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george trotter

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    Fremantle Western Australia
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  1. Hi Thomas, Yes, it is a bit of a mystery why no-one has found a document that shows this list...this might be a request to put to Bruce Pennington to ask his friend and researcher Nick Komiya of War Relics? Hope you have success...I'd like to see it. Regards,
  2. Hi Thomas, About the Nihonto Meikan by Homma and Ishii, yes I have a copy and no...as far as I have seen there is no distinct Meobo list included...but from reading it I can tell you that (I think) ALL RJT are mentioned...you just have to go through it - only 1226 pages with about 25 smith details on each. I seem to remember Chris Bowen saying long ago that "someone" should go through it and do that...list them all...(I pretended not to hear him ha ha). Regards,
  3. Hi Bruce, No star tamp or any stamps on Seisui. Regards,
  4. Have to say yes, I agree with Chris on the fact that many RJT smiths simply made non-star blades privately because they made a bigger profit. We don't know where/how they got the tamahagane, but MAYBE, the army was happy to sell it direct to them as it still covered their production cost and it still produced one more gendaito sword for the war effort. just thinking out loud. Once again Bruce, thanks for your efforts on marks and numbers...all good info to us RJT collectors (and other good WWII use gendaito). Regards,
  5. I agree with you...as the matsu stamp is only seen on Yamagami smith tangs I think it must be a mark restricted to them alone. Whether it is their sign that they only used "first grade matsu iron" is unproven, but in the absence of its use by other smiths or any sign of the other iron grades being marked...I'd say Yamagami brother's mark...possibly (probably) advertising their use of matsu grade iron...so well spotted Bruce (assuming this is correct...if not correct, Bruce is being a naughty boy again!). Hope this helps, not sure, maybe....(my head is hurting again Bruce).
  6. Hi Bruce, Yes, I agree. There are probably various details in RJT sword production and in RJT smith private sword production we are not currently aware of....but, I think it is safe to say that RJT/star blades are tamahagane/pine charcoal blades and the star stamp is good and reliable indicator or this. I also think it safe to say (although there are bound to be certain factors we don't yet know) that good gendaito made by RJT smiths after they became RJT smiths but not having a star stamp are 99.999% likely to be tamahagane/pine charcoal blades. We just don't know the details of the supply system etc. It is obvious we need a Japanese researcher to write a book on the system and the smiths. On the point Chris makes about arsenal smiths having and not having a star....I think I remember seeing arsenal gendaito with a star but no date ), so that also should contradict the RJT rules. I think some of these Arsenal "anomalies" are likely to be blades that were made when the system was being established...made before mid/late 1941 when the RJT scheme was officially announced and started and the regional smiths recruited to it. So in this circle also there are 'discrepancies that need looking at...BUT, the most important standard to adhere to in investigating all these aspects of RJT blades is "look at the blade - the quality. That is what answers the most important question. The rest of these are "just" interesting history details...lots of fun though! (I also seem to remember undated? examples from Osaka arsenal ). Regards,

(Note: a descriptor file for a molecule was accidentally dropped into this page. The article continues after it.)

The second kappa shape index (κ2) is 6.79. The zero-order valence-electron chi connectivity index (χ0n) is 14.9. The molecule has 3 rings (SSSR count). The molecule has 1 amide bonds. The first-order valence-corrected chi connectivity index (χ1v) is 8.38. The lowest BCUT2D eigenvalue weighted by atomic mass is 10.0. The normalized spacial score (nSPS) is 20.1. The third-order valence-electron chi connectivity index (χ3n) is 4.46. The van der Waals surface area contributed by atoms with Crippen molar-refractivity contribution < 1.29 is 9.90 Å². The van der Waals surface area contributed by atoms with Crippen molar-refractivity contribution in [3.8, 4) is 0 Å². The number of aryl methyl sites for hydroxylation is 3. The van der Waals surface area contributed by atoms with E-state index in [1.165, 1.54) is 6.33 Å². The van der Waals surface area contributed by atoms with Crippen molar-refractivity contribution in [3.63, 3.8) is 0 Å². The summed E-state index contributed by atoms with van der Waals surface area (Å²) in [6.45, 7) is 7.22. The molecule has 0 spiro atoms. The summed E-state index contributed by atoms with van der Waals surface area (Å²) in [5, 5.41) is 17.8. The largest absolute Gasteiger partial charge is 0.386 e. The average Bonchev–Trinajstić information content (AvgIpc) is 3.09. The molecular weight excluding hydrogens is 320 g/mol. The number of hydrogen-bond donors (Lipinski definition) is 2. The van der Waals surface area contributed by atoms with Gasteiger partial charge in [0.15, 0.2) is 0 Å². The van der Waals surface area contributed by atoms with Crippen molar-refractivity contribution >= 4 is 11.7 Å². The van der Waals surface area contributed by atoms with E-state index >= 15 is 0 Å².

7. Hi Bruce, Just came back to have a look at all the input from members...nothing! Must be some knowledge out there....?
  8. That's interesting Bruce. Was the matsu stamp used by the Yamagami brothers to "advertise" their RJT swords as being made of "matsu" grade tamahagane...could be. I only just read this here and you've already got me wondering a few things... We know from Kishida's Yasukuni book p.92 that the Yasukuni tatara graded its output this way (also see photo of tamahagane in boxes on p.93), but, while I presume the RJT scheme which was managed by the same management as the Yasukunito, used the same grading system, it would be good to have some confirmation. If the RJT scheme did grade the same, why didn't the RJT scheme put the stamp on other 'matsu' quality RJT swords? ....and why only matsu quality? Just had another idea on this point...unless the Army Officer Club sales counter staff who sold RJT swords to officers had a sign stating that these swords are "matsu quality tamahagane blades" - how would the officers know the meaning of the matsu stamp and if not...why bother putting it on? Another question is whether the Yamagami brothers put the stamp on? As the matsu stamp is only seen on Yamagami RJT blades it "suggests" that this is so. But as the RJT scheme handled the sales/advertising...why would they bother, or did they discuss some sales tactics with the Officer Club sales guys? So, you definitely raise a few questions here Bruce...(my head is starting to hurt). It will be interesting to see if members come up with any answers/opinions/evidence. I'm looking forward to them... Regards,
  9. Mal, Just finished reading your latest, Tokushima Tosho...excellent. Great research, great sources, another great resource from you and Sueko. We are all lucky to have you on NMB and in the sword world in general...I still smile when I have cause to look up your Mino book....if only I had a Tokushima blade also. The closest I can get is a LINK to neighbouring Kochi (Tosa) where 12 gen Kawashima Masahide taught my RJT Nakata Kanehide of Seki between 1928-1937 (gave him the 'hide' in his mei) - now Kochi would be another worthwhile project eh? eh? No, seriously, you are a great benefactor to the nihonto researcher. Thank you both, Reagards, George.